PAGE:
– Borough police are investigating complaints of credit card breaches and offering tips on how consumers can safeguard themselves.

"We've had several (complaints)," Officer Donald Thacher said Friday.

Lt. Sean LeStrange said the department receives a few complaints a month from private citizens.

He also said police distribute on a regular basis informational packets on how to avoid becoming a fraud victim.

One of the recent victims was Jeff Hiller, owner of Trackside Grill on Main Street.

The business owner said he was notified by Honesdale National Bank about suspicious purchases made with his debit card numbers. His debit card was charged $724 at a Walmart and Walgreens Pharmacy in South Carolina.

Hiller said the bank knew he wasn't the one making the purchases.

"It's just strange," he added.

Hiller filled out paperwork at the bank and had his money back in two hours.

"They handled it really well," he said.

Hiller said he doesn't know how his card became compromised.

"It's hard to understand," he said, noting there are many ways information could be stolen, particularly on the Internet.

Officials at Honesdale National Bank, The Dime Bank and Wayne Bank could not be reached for comment Friday afternoon.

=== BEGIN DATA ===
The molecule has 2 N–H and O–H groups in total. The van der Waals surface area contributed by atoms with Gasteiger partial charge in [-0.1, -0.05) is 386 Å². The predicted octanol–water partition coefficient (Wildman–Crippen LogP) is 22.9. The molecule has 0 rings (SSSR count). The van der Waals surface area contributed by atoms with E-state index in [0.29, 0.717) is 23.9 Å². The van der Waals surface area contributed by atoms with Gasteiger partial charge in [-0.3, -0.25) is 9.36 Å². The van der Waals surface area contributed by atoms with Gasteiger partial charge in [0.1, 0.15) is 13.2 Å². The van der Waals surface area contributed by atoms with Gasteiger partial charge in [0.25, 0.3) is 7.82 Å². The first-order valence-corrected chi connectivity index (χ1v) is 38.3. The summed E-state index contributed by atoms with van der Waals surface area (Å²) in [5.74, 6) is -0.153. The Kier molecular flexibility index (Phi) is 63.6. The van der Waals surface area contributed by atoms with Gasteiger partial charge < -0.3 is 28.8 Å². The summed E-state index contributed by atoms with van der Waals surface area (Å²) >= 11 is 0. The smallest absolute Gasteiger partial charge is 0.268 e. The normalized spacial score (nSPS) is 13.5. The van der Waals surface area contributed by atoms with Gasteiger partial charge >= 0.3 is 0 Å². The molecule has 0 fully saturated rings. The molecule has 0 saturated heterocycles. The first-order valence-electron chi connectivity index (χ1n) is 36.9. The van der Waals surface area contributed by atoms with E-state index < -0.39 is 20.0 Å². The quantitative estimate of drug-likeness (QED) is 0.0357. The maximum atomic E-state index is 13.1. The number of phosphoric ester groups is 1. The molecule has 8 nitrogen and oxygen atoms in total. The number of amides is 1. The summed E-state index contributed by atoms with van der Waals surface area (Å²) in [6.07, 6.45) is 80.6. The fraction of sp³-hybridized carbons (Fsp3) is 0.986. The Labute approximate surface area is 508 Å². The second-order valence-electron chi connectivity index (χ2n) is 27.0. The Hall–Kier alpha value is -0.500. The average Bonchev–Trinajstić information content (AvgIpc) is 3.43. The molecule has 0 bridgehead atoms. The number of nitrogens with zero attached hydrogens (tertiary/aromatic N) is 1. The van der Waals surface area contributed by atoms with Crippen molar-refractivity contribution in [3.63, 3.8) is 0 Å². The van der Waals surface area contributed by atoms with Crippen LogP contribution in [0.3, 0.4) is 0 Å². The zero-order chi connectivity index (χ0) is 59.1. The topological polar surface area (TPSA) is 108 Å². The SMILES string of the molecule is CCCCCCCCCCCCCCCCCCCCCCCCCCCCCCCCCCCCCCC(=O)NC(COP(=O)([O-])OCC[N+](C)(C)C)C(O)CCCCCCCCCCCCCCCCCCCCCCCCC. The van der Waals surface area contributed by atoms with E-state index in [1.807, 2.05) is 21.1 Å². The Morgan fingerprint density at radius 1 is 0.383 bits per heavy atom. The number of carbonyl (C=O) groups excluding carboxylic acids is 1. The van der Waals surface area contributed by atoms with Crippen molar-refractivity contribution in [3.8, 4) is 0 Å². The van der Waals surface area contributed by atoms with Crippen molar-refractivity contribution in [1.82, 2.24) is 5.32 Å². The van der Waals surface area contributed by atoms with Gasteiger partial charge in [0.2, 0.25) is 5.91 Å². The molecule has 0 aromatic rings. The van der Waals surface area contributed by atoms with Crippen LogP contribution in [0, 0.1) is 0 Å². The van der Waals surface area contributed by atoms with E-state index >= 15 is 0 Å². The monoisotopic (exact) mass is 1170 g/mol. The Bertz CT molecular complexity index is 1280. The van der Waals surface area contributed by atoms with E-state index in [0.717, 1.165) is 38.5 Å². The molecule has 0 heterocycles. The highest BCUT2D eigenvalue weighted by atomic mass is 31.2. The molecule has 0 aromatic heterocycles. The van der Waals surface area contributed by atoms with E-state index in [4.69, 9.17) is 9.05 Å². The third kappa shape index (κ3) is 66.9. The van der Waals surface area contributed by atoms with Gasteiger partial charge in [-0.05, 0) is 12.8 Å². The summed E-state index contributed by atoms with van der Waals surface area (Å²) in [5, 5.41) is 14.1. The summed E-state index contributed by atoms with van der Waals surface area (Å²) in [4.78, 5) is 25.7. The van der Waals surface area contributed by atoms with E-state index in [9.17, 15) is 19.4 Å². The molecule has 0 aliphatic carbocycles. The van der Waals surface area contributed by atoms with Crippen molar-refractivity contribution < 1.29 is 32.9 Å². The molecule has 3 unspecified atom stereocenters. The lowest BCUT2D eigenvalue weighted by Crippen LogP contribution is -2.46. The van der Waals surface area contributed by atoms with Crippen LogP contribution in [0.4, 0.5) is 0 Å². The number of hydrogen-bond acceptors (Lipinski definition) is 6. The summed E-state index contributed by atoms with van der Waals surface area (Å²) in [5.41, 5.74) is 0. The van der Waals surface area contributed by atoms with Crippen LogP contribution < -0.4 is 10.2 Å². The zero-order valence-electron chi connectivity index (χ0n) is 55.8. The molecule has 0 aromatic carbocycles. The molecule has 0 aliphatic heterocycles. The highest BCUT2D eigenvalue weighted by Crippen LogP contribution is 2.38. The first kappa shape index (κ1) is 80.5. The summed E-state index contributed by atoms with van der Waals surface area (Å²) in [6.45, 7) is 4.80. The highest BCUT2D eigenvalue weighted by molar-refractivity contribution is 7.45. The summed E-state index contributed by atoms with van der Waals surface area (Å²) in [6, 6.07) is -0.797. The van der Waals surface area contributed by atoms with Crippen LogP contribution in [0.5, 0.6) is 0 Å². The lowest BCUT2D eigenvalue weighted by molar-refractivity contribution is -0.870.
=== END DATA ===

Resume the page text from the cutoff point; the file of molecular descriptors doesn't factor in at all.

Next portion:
Protecting against theft

Victims of identity theft can take several steps, including:

• Placing a fraud alert on their credit reports and review the reports. Fraud alerts can help prevent a thief from opening any more accounts in the victims' name

• Close the accounts that have, or may have been, tampered with or opened fraudulently

• File a report with police where the identity theft took place and with the Federal Trade Commission.

Identity thieves obtain personal information in numerous ways, including:

• They get information from businesses and institutions by stealing records or information while on the job; bribing an employee with access to records; hacking records; and conning information out of employees

• They may steal mail, including bank and credit card statements, credit card offers, new checks and tax information

• They may rummage through personal trash or that of businesses, or public trash dumps

• They may steal personal information through email or phone by posing as legitimate companies, then contact potential victims and tell them they have a problem with their accounts

Identity thieves use personal information in many ways, including:

• They may call the victim's credit card issuer to change the billing address on the account. The impostor can then run up charges on the account and it could take a while for the victim to discover the theft

• They may open new credit card accounts in the victim's name and not pay the bill

• They may establish phone or wireless service in the victim's name, or open a bank account and write bad checks

For more information visit www.ic3.gov, www.consumer.gov/idtheft, or www.fbi.gov.